Tuesday, 7 February 2012

Souvenirs of Geekdom: Who Would Win in a Fight Between Iron Man and Batman's Robot Bastard?

Iron Man by Jamie McKelvie.
Or: The Conversation. Or even: The Conversation. (I would have totally called this blog post 'Souvenirs of Geekedom: The Conversation' if I didn't care about things like getting hits out of Google and giving people any kind of clue at all what they're reading.)

If you're bothering to read this, you've probably had The Conversation. Most likely, you've had it more than once. 'Who would win in a fight between the Hulk and Superman?*' 'Who would win in a fight between Yoda and Dumbledore?**' 'Who would win in a fight between Tony the Tiger and Tawky Tawny?!?!'***

There's a good chance you had The Conversation with a fair amount of gusto when you were a younger nerd (unless you're still a younger nerd, but I have a sneaking suspicion you're not), slapping irony on as an after-thought. Now, you're a bit older and The Conversation doesn't pop up so often. When it does, you go through the motions with a knowing, slightly sardonic tone.

It is often a conversation that's had in the first flushes of nerdishness. After months or maybe even years of nerding it up alone, you'll finally be face to face with someone else who knows the difference between Swamp Thing and Man-Thing, and out pops the question: 'Who would win in a fight - Han Solo or Indiana Jones?'****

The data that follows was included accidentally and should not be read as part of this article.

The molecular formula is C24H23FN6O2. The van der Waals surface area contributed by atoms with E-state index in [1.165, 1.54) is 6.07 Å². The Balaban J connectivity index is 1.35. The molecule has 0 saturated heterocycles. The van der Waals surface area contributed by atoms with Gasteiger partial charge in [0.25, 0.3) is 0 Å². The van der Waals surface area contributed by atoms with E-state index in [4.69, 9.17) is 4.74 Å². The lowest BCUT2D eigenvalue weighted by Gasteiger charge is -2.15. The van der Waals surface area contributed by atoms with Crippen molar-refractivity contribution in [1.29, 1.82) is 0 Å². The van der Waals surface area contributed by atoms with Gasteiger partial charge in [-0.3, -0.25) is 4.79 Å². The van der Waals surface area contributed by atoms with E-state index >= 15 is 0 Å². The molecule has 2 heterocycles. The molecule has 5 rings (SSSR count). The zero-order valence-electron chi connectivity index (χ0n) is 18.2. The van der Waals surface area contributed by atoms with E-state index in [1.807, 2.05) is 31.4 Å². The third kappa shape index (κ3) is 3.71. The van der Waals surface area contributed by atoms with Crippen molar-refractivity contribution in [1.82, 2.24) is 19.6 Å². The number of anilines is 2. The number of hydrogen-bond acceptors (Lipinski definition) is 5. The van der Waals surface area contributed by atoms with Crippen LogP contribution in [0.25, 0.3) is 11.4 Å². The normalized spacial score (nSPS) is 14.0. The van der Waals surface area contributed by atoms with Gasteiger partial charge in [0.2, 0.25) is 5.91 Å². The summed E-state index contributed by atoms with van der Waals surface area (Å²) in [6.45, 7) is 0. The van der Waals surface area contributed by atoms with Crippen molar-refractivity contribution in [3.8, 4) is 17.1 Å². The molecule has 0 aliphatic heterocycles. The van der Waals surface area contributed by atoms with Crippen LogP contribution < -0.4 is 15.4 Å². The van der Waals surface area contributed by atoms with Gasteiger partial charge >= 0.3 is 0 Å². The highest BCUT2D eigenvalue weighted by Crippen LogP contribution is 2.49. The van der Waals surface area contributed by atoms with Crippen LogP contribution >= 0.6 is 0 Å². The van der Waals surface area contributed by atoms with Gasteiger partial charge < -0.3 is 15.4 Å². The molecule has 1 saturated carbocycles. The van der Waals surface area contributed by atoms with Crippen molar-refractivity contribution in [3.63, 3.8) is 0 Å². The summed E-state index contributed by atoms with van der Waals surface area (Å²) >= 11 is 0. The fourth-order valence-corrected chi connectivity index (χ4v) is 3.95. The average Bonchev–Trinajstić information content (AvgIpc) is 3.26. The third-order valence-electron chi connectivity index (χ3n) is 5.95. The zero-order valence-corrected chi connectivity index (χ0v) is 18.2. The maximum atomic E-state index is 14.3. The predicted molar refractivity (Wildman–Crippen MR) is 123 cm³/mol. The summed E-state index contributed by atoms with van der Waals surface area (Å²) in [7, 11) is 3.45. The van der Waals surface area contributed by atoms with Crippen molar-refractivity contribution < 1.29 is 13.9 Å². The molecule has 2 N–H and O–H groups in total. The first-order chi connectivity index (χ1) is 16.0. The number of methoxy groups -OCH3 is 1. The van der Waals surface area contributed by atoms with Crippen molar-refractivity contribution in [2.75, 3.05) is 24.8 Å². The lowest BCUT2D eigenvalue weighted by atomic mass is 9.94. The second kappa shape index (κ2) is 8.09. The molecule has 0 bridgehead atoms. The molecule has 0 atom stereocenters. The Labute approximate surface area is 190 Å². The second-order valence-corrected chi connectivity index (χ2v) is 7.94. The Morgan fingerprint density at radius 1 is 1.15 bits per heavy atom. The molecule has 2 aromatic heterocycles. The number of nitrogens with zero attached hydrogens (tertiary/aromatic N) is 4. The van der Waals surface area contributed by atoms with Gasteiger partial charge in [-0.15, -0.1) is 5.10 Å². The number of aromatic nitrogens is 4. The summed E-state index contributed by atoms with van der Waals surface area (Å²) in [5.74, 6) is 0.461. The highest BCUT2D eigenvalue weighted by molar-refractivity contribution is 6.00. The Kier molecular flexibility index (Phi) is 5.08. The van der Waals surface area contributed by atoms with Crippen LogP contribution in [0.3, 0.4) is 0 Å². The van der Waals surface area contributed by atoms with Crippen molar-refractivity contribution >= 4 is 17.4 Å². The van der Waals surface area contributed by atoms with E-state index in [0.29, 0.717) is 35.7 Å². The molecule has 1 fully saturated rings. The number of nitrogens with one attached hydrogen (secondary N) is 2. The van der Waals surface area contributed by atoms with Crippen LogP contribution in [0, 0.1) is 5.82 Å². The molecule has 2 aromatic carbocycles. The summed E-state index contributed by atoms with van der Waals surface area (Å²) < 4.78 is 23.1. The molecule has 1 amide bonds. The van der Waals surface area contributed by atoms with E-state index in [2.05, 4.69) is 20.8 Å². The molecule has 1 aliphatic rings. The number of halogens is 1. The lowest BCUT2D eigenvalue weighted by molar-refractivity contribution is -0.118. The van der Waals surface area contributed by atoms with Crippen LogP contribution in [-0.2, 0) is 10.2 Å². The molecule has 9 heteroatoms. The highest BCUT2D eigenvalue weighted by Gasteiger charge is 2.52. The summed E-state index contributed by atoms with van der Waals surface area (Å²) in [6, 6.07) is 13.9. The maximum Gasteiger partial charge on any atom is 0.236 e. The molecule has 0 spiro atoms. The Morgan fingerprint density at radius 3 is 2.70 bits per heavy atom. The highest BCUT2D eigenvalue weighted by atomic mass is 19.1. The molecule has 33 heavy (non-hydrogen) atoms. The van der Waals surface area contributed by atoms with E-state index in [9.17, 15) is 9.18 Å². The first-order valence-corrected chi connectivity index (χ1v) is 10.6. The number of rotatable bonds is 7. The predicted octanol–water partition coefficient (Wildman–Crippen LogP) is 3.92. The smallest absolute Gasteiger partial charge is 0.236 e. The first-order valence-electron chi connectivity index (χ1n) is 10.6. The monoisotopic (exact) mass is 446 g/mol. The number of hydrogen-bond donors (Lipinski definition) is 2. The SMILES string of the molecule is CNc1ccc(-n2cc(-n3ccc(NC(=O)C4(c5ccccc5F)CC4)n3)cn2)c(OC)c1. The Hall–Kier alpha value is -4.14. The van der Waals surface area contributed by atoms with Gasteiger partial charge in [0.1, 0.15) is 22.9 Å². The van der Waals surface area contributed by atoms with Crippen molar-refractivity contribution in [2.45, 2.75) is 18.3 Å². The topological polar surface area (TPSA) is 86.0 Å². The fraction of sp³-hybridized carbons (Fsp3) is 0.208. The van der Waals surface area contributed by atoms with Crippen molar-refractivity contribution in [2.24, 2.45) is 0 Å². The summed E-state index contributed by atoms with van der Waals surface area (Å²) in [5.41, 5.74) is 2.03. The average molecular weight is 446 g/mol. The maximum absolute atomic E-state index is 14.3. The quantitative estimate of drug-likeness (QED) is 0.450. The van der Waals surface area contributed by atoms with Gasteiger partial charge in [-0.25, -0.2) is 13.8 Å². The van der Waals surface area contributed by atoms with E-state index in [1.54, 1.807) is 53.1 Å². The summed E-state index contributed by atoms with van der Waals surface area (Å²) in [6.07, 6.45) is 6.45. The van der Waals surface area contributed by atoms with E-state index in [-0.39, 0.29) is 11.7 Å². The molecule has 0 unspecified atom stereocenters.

What I'm edging towards here is the fact that The Conversation is often the result of a nerdling first joining geek society - it's the first flush of enthusiasm for a newfound sense of community. It's a kind of a debutante ball for nerds, if debutante balls just comprised of a bit of banter in shops. It's also, I think, what people think nerds are supposed to talk about. I have a sneaking suspicion that something like Mallrats has lodged The Conversation in our collective unconscious, but if that is actually the case, the exact source eludes me.

The Conversation can, of course, be a lot of fun. As newer fans, one of the first things we think of when we're suddenly taken by the spectacle of Thor smashing Ego the Living Planet in his massive planet-sized face is, 'what if Thor went up against Unicron?!?' It's about cracking open the fiction we love and poking around inside it. It's about wrestling with it and probing its limits. It also speaks to a quiet desire for a world without copyright, where fans actually own the creations they love and can mash them together at will. It comes from the same impulse that gives us fan fiction. It's this kind of questioning that turns fans into creators. It's important.

Just for the record, it's Batman's Robot Bastard. Tony Stark might be cool now, but: Batman's DNA tangled up in a robot? Hello?

***Tawky Tawny, the surprise breakout character of Final Crisis

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